1. Hi Sara,
        Thanks for saying the story caused the eye to fly across the typos. 🙂
        I forgot to mention formatting in my comments. I used a professional formatter on my last book, and liked his work so much that I had the first book reformatted. It looks so snazzy and is worth every penny.

        1. Thanks, ladies, for your contribution to the conversation…. couldn’t agree more on all counts!

          It’s one thing to be confident and believe in your own voice as an artist, it’s another to have the humility to know you need the help of other qualified pros to render your work worthy of publication. Both are necessary. I don’t know where or how it became acceptable to think otherwise, but that’s what we’re trying to turn around. Every time someone takes those necessary steps (and, yes, eats Ramen if they have to :), they’re contributing to the raising of the quality standards the indie community… all good!

  18. Hi Lorraine,

    I couldn’t possibly agree more with what you have to say in this post. Like it or not, publishing costs both time, effort and, yes, MONEY to produce a product that people will buy and enjoy. I want readers to enjoy their experience, not shake their heads at sloppy formatting and editing. Thanks for putting your article out there for us to read.

    1. Thank you, GWPJ; I very much appreciate your comment! I think the worst thing we indies can do is put our heads in the sand or spend our time being indignant about what legacy publishers and writers are or aren’t doing. This is our time to change the conversation about what self-publishing is by being the best of what self-publishing is. I hope everyone involved is inspired to step up to that challenge.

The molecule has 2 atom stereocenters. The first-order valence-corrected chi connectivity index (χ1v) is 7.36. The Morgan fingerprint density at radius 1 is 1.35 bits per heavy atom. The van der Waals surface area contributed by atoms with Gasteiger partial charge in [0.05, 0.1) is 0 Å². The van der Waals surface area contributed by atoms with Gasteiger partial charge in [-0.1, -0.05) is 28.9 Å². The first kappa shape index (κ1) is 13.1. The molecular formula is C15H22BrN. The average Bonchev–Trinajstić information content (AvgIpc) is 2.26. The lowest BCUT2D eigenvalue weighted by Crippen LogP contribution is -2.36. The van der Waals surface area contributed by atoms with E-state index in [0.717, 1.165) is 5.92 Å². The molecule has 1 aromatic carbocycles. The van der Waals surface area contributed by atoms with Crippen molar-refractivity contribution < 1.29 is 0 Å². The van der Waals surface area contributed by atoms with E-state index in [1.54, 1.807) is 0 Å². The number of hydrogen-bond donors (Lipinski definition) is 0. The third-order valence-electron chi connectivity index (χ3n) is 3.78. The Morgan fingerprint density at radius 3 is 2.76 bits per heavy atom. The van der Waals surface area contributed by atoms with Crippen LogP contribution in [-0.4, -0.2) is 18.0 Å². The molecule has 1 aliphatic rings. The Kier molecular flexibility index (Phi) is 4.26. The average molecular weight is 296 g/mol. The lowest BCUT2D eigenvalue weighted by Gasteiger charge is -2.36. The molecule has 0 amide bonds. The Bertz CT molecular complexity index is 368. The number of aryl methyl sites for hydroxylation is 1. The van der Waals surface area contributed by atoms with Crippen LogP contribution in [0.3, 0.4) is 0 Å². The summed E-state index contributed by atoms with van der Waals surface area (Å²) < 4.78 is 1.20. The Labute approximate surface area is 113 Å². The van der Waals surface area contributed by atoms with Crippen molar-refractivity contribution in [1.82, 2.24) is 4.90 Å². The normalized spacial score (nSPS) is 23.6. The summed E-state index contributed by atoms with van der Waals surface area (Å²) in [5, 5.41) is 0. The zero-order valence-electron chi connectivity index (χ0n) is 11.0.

19. Lorraine, thank you for sharing your experience and insight.

    I agree that we all have to step up to the challenge. Creating our best work means working with professionals in their field. We can’t all be great writers, keen editors, and creative cover artists. Most authors need help. I’m terrified (yes, it’s just that scary) of putting a book out there without a professional edit. Yikes!

    1. You’re welcome, Jacqueline, and thanks for taking the time to comment!

      And I’ll up the ante and say EVERY author needs help… it’s just part of the program to use the necessary professionals to put it all together. Like you, I can’t imagine putting out a book without that objective and skilled perspective. Yikes is right! 🙂

  20. I fully agree with putting your best foot forward. I have a paid copy editor and on occasion, use a cover artist when I can’t do the cover myself. I’ve learned how to format for ebook and print, so my out of pocket costs to create a book are probably less than most. If I am going to put up an unedited excerpt from a book I’m working on, I tell folks it’s rough copy. That way they’ll know if they find a boo boo that it will most likely be caught in the editing process and not to worry. I want my readers to know I take this job seriously.

    Great article!

    1. Thanks for your comment! YES… taking our jobs as professional writers seriously is essential and as a fellow writer, I appreciate your creative ways of doing so. Best to you!